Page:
Phupong et al13 studied the effect of oral salbutamol (32 mg/d) on prolongation of pregnancy in those with PTL. Of the 132 pregnancies, 81.1% were prolonged for more than 24 hours; 59.8%, for more than 2 days; 32.6%, for more than 1 week; and 8.3%, for more than 4 weeks. Tachycardia was the most common side effect, which was experienced by 85.6% of the individuals. Neonatal complications occurred in 28% of the babies, while respiratory distress syndrome occurred in 22.7% of the babies. The pregnancy outcome was significantly better in the group that had a prolongation time of at least 48 hours. In this study, we used both subcutaneous and intravenous boluses of terbutaline and salbutamol, respectively, for suppression of PTL within 48 hours and oral maintenance (20 mg/d for terbutaline and 25 mg/d for salbutamol until 37 weeks of gestation) for prevention of PTL. Tachycardia and chills were the most common side effects observed in those who received salbutamol. Our findings are consistent with those in the study by Phupong et al,13 which found that oral salbutamol is associated with severe side effects and poor pregnancy outcome.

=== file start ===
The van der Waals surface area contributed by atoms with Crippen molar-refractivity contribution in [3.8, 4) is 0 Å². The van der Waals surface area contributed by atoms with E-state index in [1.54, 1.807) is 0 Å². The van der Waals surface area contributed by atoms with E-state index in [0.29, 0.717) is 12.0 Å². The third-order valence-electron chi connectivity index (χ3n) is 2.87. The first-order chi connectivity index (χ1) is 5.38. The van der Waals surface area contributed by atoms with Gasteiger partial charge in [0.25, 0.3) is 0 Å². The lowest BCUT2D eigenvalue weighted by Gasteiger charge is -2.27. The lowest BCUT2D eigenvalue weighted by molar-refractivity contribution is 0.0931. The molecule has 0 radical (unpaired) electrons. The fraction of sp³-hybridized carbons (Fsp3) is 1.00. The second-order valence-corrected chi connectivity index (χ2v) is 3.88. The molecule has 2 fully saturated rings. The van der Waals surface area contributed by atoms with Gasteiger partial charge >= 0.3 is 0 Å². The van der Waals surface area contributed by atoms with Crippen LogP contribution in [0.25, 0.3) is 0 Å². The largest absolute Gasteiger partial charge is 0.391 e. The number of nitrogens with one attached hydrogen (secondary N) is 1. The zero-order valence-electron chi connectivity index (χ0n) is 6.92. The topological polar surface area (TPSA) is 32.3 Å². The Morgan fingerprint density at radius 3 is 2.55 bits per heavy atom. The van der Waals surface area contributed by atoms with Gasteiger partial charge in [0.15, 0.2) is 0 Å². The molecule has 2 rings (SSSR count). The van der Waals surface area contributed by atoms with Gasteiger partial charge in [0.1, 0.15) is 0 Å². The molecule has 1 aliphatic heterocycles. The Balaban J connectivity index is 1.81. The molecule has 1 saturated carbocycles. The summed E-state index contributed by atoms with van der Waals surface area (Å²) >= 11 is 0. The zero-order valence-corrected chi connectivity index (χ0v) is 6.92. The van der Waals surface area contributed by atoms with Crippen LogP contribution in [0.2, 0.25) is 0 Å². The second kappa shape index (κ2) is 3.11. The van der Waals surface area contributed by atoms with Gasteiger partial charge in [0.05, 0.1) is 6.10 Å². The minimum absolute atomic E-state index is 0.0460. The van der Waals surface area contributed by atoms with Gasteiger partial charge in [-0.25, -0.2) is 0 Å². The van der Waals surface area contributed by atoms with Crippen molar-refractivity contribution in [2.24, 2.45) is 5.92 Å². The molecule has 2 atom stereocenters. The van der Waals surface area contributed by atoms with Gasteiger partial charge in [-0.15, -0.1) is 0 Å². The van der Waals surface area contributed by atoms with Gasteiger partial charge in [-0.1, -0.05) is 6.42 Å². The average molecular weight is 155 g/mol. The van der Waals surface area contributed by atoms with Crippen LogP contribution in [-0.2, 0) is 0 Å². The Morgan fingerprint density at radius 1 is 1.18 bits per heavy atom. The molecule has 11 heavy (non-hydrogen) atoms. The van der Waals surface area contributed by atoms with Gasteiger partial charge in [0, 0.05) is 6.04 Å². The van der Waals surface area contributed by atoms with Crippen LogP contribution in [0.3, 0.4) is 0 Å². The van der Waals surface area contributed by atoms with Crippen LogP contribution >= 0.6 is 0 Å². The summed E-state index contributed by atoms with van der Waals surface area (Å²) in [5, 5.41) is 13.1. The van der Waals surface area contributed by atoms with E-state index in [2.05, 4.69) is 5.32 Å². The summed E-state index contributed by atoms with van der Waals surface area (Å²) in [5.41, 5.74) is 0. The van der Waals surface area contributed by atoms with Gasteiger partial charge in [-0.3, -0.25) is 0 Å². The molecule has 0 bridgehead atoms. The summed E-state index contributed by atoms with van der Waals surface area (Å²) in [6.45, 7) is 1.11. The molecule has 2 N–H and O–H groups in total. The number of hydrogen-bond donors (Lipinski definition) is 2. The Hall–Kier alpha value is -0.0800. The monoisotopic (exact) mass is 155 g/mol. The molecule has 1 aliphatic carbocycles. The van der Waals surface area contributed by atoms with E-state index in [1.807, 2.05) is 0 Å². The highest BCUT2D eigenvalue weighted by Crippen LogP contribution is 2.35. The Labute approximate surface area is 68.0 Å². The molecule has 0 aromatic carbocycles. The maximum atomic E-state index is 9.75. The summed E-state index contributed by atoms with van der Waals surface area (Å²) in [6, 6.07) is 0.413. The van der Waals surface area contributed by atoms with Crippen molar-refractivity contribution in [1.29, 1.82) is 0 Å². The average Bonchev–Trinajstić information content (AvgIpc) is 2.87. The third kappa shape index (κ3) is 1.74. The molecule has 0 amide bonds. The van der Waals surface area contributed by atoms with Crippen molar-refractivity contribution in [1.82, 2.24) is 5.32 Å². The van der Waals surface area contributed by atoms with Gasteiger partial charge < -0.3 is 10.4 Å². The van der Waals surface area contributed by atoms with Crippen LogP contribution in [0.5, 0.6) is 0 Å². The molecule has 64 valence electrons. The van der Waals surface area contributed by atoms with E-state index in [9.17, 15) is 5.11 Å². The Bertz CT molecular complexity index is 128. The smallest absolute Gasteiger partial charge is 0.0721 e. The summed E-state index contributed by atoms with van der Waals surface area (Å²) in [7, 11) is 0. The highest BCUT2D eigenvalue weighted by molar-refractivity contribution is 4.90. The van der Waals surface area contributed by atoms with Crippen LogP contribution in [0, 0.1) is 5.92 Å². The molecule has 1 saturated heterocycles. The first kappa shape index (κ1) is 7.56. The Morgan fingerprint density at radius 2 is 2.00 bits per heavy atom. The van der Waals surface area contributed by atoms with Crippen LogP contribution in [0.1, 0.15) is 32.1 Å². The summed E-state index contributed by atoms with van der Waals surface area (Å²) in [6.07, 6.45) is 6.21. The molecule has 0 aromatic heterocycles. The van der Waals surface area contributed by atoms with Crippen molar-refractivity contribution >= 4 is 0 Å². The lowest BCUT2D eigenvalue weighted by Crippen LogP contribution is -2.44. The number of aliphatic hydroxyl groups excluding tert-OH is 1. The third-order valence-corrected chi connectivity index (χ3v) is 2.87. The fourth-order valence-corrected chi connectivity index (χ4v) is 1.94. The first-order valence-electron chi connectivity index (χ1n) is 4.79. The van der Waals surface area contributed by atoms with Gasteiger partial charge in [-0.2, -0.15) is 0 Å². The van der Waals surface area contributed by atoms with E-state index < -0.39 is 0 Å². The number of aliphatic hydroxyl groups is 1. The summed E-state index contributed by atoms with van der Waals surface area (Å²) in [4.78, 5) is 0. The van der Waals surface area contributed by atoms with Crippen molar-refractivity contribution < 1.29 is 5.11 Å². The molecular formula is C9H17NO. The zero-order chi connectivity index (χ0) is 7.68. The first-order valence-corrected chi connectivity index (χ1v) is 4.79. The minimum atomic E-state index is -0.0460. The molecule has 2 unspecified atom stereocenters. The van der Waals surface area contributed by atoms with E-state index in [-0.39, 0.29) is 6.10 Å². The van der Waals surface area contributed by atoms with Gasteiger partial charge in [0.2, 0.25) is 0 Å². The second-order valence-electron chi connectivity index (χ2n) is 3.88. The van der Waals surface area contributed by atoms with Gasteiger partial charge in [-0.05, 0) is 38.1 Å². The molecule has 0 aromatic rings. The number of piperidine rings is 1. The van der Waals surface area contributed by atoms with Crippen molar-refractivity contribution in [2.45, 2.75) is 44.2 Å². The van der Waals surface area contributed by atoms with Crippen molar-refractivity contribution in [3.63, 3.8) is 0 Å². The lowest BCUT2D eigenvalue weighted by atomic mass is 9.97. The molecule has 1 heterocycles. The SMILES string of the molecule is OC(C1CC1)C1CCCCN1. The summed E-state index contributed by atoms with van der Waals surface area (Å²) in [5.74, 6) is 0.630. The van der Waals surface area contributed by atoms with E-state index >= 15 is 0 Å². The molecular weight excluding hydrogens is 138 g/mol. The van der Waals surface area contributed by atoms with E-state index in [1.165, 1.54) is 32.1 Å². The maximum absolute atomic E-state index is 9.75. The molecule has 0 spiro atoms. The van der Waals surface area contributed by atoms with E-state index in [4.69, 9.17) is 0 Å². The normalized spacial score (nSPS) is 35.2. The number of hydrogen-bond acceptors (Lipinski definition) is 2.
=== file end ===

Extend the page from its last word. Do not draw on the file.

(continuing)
Mawaldi et al10 compared the effects of subcutaneous terbutaline with those of oral nifedipine for prolongation of gestation. Terbutaline and nifedipine appeared to be equally effective in their tocolytic action. However, nifedipine did have the advantage of ease of administration. It also had significantly lesser effect on the fetal heart rate and was accompanied by lesser side effects. It was also shown by Vani et al15 that adjusted-dose intravenous salbutamol tocolysis prior to external cephalic version increases its success rate and reduces the cesarean delivery rate. Oral terbutaline was more effective in preventing PTL until 37 weeks of gestation, as demonstrated by a lesser number of relapses during this period.